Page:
One thing you want to pay attention to is picking the right dates for your transfers. This is key, but people often overlook it. If you set automatic transfers at weird times every month, it will inevitably necessitate more work. For example, if your credit card is due on the first of the month but you don’t get paid until the fifteenth, how does that work? If you don’t synchronize all your bills, you’ll have to pay things at different times and that will require you to reconcile accounts. Which you won’t do.
The easiest way to avoid this is to get all your bills on the same schedule. To accomplish this, gather all your bills together, call the companies, and ask them to switch your billing dates. Most of these will only take five minutes each to do. There may be a couple of months of odd billing as your accounts adjust, but it will smooth itself out after that.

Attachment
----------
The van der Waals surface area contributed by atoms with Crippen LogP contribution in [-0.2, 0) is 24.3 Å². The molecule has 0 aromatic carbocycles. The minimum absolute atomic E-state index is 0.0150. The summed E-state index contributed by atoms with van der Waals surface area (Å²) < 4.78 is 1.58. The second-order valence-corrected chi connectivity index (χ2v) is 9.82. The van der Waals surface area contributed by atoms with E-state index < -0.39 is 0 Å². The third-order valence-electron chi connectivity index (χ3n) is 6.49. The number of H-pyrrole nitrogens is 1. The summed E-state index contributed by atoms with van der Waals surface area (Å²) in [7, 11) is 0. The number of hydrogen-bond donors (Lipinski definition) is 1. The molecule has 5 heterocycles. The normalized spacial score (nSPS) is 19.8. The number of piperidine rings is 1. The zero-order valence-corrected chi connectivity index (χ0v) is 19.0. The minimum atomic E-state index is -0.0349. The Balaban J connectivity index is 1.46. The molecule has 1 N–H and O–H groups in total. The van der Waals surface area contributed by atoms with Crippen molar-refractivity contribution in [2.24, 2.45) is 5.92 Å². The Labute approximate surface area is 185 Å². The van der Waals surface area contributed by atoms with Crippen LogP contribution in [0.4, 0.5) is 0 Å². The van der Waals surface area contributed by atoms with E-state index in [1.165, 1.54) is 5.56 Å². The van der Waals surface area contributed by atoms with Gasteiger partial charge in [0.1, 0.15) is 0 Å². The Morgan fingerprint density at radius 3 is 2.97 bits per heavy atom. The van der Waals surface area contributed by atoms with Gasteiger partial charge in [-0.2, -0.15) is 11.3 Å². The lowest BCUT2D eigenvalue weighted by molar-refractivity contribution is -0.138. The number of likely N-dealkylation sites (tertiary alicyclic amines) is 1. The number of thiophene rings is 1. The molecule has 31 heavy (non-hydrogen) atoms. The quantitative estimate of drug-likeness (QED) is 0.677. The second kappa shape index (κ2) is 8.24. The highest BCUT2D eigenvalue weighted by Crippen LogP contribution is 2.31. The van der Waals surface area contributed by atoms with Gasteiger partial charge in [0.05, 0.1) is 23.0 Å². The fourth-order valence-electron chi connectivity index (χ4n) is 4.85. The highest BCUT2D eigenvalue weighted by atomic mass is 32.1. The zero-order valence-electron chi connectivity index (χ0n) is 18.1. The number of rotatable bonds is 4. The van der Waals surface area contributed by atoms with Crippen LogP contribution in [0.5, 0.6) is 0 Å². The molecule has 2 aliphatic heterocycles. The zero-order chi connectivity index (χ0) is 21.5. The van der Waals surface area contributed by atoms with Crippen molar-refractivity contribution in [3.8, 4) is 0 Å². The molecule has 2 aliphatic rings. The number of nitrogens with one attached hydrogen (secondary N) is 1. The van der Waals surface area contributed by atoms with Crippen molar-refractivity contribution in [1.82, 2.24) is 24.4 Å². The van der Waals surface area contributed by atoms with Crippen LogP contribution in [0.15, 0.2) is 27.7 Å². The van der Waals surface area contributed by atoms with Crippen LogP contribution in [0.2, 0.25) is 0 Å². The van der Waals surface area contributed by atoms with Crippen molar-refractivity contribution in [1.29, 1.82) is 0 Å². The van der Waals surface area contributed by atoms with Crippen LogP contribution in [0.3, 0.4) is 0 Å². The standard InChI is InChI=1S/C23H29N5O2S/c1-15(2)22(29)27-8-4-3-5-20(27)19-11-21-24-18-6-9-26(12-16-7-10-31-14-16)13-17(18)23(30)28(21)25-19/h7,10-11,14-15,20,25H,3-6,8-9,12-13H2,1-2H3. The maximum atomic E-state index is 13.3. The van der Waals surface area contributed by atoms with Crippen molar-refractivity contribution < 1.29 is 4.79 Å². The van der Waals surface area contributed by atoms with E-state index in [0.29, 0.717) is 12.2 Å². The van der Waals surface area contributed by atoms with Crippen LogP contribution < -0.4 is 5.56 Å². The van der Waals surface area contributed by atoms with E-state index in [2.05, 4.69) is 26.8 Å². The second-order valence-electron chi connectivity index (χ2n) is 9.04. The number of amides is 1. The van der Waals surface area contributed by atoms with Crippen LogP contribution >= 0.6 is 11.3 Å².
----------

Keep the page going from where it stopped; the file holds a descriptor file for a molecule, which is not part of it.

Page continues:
If you’re paid on the first of the month, I suggest switching all your bills to arrive on or around that time too.
Call and say this: “Hi, I’m currently being billed on the seventeenth of each month, and I’d like to change that to the first of the month. Do I need to do anything besides ask right here on the phone?” (Of course, depending on your situation, you can request any billing date that will be easy for you.)
Now that you’ve got everything coming at the beginning of the month, it’s time to actually go in and set up your transfers.
Here’s how to arrange your Automated Money System, assuming you get paid on the first of the month.
|2nd of the month →||Part of your paycheck is automatically sent to your 401(k). The remainder (your “take-home pay”) is direct-deposited into your checking account. Even though you’re paid on the first, the money may not show up in your account until the 2nd, so be sure to account for that. |
Remember, you’re treating your checking account like your email inbox — first, everything goes there, then it’s filtered away to the appropriate place.